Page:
A typical encounter has five PCs facing off against five equally powerful monsters and everything happens simultaneously. But what if the encounter was broken down into five incremental steps, each step representing one monster, and the outcome of each step determined the threat level of the step to follow?
Before diving into this scenario let’s not overlook skill challenges. What if, instead of automatically using five monsters, the DM used five complexity 1 skill challenges, or even a combination of five monsters and skill challenges? Assuming that monsters and skill challenges can be used interchangeably to create balanced and satisfying encounters, is this kind of incremental encounter viable? Absolutely.
Think of the encounter as a flowchart. The PCs have to overcome five monsters one by one, or five complexity 1 skill challenges to complete the larger encounter, earn their XP and move closer to their next milestone. They begin by facing a monster of their level or a complexity 1 skill challenge. If the party succeeds then the next monster or skill challenge is the same level or complexity as the one they just completed. If they fail then the next monster or skill challenge increased by one level. This continues until the party faces a total of five individual obstacles.
In the case of skill challenges this rewards diversity, imagination and luck while making things a little more difficult for parties with gaping holes in the skills department.
This kind of encounter works equally well as a series of skill challenges or a series of combat encounters. For example, imagine that the PCs have to move through five consecutive rooms. In each room is one monster (or a complexity 1 skill challenge). If the PCs defeat the monster quickly and quietly then the monster in the next room is caught but surprise and cannot send for reinforcements (success). They go through the door and again only have to deal with one monster. However, if they bungled the first combat (failure), then the alarm is raised and every subsequent room has two monsters in it. This formula continues until they get through the final room.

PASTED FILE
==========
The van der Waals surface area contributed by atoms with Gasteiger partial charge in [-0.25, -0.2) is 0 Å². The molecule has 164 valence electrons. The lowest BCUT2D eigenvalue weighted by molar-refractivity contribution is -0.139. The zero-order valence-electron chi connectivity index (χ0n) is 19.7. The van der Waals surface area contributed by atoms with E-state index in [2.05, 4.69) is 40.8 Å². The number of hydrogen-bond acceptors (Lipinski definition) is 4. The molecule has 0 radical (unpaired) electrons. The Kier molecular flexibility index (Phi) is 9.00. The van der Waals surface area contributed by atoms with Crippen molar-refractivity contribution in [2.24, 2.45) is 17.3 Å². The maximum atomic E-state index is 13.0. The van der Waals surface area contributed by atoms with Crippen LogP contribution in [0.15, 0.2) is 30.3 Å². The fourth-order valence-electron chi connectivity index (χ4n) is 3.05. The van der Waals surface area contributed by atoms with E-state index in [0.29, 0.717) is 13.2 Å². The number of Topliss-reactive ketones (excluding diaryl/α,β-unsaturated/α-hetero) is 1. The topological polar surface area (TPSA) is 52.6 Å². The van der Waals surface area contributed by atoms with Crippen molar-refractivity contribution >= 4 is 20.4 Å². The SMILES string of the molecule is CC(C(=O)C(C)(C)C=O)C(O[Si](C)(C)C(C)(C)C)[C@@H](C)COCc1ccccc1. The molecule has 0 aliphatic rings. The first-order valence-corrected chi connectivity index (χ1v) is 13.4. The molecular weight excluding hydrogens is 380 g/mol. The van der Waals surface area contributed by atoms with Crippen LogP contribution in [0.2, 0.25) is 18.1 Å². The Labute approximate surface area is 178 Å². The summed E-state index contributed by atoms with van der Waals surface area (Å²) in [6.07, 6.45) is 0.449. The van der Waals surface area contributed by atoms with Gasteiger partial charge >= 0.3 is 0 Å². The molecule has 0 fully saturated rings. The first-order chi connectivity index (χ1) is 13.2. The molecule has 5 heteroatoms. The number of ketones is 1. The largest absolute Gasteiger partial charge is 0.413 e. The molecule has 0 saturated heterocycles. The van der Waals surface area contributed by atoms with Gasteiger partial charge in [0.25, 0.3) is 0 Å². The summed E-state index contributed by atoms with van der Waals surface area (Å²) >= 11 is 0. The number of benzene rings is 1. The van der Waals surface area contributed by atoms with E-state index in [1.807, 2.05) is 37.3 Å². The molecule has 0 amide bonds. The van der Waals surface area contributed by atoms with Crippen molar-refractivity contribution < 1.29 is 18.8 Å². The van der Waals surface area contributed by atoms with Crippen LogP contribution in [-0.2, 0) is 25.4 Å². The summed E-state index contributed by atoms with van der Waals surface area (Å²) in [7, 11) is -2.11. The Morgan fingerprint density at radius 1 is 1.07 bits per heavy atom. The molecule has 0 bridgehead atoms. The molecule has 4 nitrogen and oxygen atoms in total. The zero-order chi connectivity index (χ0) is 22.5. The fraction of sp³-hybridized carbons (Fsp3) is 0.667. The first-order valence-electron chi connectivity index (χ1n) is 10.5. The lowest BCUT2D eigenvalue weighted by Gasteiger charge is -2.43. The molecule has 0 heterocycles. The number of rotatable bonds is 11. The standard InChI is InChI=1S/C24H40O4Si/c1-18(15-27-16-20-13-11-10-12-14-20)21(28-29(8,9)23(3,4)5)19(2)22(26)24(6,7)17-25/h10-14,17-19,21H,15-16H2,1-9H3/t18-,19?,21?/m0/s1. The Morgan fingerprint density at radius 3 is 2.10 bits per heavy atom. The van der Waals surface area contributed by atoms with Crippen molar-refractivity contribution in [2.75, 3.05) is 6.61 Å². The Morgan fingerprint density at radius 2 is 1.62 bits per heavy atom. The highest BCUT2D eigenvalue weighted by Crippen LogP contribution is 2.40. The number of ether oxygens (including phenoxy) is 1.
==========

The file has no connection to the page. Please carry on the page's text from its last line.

In an all skill challenge scenario, an exceptionally unfortunate party might end up facing a complexity 5 skill challenge by the end of the encounter, whereas as a party that continues to succeed will face nothing more difficult than five complexity 1 skill challenges. A party of five should have enough variety and versatility that they will eventually succeed on at least a few of the skill challenges along the way. So it’s pretty unlikely that they’ll face a complexity 5 skill challenge at all.
Throwing potentially as many as 15 monsters at the party without allowing them to get a short rest is not a good idea. And neither is making them complete skill challenges ranging from complexity 1-5 before finishing the encounter. So when increasing the complexity of the next skill challenge don’t demand more successes, instead increase the DCs or limit the skills required for success. Looking at the monster example it’s probably better to beef up the monster rather than add more opponents. You could give each monster increased hit points, defenses or attack scores rather than a companion. This way the party is still only facing one monster at a time, but it is harder to defeat if they failed in the preceding room. Perhaps the monster had time to put on his armor, retrieve a magic weapon or drink a potion when he heard the fighting.